note icon When moving an interface to a different VDOM, firewall IP pools and virtual IPs for this interface are deleted. You should manually delete any routes that refer to this interface. Once the interface has been moved to the new VDOM, you can add these services to the interface again.


note icon When configuring VDOMs on FortiGate units with accelerated interfaces you must assign both interfaces in the pair to the same VDOM for those interfaces to retain their acceleration. Otherwise they will become normal interfaces.

This section includes the following topics:

Adding a VLAN to a NAT/Route VDOM

The following example shows one way that multiple companies can maintain their security when they are using one FortiGate unit with VLANs that share interfaces on the unit.

This procedure will add a VLAN interface called client1-v100 with a VLAN ID of 100 to an existing VDOM called client1 using the physical interface called port2.

note icon The physical interface does not need to belong to the VDOM that the VLAN belongs to.
To add a VLAN subinterface to a VDOM - web-based manager:
  1. Go to Global > Network > Interfaces.
  2. Select Create New.
  3. Enter the following information and select OK:
Name client1-v100
Interface port2
Virtual Domain Client1
Addressing mode Manual
Administrative Access HTTPS, SSH

You will see an expand arrow added to the port2 interface. When the arrow is expanded, the interface shows the client1-v100 VLAN subinterface.

To add a VLAN subinterface to a VDOM - CLI:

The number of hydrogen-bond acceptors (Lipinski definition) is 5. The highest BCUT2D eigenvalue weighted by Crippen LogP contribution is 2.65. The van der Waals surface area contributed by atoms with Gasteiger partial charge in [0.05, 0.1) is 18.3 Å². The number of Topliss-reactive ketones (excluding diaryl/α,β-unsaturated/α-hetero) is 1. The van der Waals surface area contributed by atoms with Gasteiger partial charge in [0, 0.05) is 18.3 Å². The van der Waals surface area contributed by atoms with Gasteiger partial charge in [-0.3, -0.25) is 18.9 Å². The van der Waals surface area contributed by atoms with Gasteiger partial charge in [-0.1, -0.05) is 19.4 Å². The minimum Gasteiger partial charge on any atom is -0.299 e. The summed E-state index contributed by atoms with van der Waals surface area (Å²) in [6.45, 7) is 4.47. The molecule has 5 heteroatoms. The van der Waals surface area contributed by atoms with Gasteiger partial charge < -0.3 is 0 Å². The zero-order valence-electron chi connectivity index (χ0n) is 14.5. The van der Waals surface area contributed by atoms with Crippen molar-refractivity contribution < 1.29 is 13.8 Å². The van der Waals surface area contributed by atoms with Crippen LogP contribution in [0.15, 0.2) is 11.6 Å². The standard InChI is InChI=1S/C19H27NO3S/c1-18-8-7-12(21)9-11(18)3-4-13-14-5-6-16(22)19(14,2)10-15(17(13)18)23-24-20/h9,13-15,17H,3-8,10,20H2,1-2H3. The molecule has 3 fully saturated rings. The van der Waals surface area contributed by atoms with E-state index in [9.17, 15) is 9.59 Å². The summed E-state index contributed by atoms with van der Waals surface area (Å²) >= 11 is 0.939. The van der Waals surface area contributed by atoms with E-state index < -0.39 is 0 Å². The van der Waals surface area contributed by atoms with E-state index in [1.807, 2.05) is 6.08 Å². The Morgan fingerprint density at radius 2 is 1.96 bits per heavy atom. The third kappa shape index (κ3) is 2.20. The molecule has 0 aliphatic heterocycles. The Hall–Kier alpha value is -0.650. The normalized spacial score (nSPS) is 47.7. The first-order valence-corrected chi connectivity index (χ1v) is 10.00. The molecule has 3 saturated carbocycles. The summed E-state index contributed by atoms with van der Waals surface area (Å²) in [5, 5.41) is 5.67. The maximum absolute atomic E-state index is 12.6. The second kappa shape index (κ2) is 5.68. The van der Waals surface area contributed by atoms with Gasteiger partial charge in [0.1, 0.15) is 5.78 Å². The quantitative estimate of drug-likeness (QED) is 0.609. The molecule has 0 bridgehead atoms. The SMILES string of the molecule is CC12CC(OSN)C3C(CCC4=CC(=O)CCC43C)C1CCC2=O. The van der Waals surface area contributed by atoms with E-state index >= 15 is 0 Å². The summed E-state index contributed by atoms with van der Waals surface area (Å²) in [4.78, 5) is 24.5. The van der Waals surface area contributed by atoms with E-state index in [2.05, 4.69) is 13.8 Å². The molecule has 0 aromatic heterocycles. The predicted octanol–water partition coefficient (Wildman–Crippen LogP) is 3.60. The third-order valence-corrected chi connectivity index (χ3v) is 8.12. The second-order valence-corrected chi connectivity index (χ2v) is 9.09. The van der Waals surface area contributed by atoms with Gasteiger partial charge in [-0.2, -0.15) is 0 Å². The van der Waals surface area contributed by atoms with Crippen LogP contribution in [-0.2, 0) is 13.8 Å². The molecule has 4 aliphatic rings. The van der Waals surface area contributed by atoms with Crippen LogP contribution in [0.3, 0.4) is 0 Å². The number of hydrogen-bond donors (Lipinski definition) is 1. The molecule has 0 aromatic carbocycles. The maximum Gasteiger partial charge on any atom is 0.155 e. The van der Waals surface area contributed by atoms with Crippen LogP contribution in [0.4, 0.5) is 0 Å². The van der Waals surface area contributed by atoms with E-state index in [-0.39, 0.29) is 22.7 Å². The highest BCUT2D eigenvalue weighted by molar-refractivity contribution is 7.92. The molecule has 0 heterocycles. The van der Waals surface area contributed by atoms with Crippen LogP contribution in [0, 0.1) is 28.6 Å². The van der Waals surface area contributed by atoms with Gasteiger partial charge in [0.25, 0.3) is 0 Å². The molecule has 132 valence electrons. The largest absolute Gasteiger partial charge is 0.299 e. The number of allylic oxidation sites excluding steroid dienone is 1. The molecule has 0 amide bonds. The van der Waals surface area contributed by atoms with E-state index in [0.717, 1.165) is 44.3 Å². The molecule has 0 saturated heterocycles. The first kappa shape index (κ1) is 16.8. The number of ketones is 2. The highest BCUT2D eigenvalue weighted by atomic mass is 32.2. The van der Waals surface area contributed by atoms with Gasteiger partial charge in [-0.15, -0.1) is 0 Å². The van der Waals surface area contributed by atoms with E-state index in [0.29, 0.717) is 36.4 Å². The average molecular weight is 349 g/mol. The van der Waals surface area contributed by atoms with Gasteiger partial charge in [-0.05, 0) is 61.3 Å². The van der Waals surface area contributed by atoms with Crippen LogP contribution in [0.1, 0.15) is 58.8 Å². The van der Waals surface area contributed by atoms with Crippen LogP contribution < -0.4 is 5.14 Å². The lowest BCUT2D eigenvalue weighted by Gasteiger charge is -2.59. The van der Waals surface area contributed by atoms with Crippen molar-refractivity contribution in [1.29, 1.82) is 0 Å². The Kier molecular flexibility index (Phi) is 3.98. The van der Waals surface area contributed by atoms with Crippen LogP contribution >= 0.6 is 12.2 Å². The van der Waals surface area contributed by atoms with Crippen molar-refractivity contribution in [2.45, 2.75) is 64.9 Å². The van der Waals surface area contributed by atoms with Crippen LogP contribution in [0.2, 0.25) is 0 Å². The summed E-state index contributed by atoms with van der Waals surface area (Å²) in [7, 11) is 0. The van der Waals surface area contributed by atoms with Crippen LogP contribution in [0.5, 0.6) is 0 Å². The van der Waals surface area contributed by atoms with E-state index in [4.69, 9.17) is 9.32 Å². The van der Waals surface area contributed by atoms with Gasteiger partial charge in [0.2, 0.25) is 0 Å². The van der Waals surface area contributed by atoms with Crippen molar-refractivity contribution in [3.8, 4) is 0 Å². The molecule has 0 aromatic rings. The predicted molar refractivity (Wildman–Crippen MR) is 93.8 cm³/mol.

config global

config system interface

edit client1-v100

set type vlan

set vlanid 100

set vdom Client1

set interface port2

set ip

set allowaccess https ssh


Moving an interface to a VDOM

Interfaces belong to the root VDOM by default. Moving an interface is the same procedure no matter if its moving from the root VDOM or a any other VDOM.

If you have an accelerated pair of physical interfaces both interfaces must be in the same VDOM or you will lose their acceleration.

The following procedure will move the port3 interface to the Client2 VDOM. This is a common action when configuring a VDOM. It is assumed that the Client2 VDOM has already been created. It is also assumed that your FortiGate unit has a port3 interface. If you are using a different model, your physical interfaces may not be named port2, external or port3.

To move an existing interface to a different VDOM - web-based manager:
  1. Go to Global > Network > Interfaces.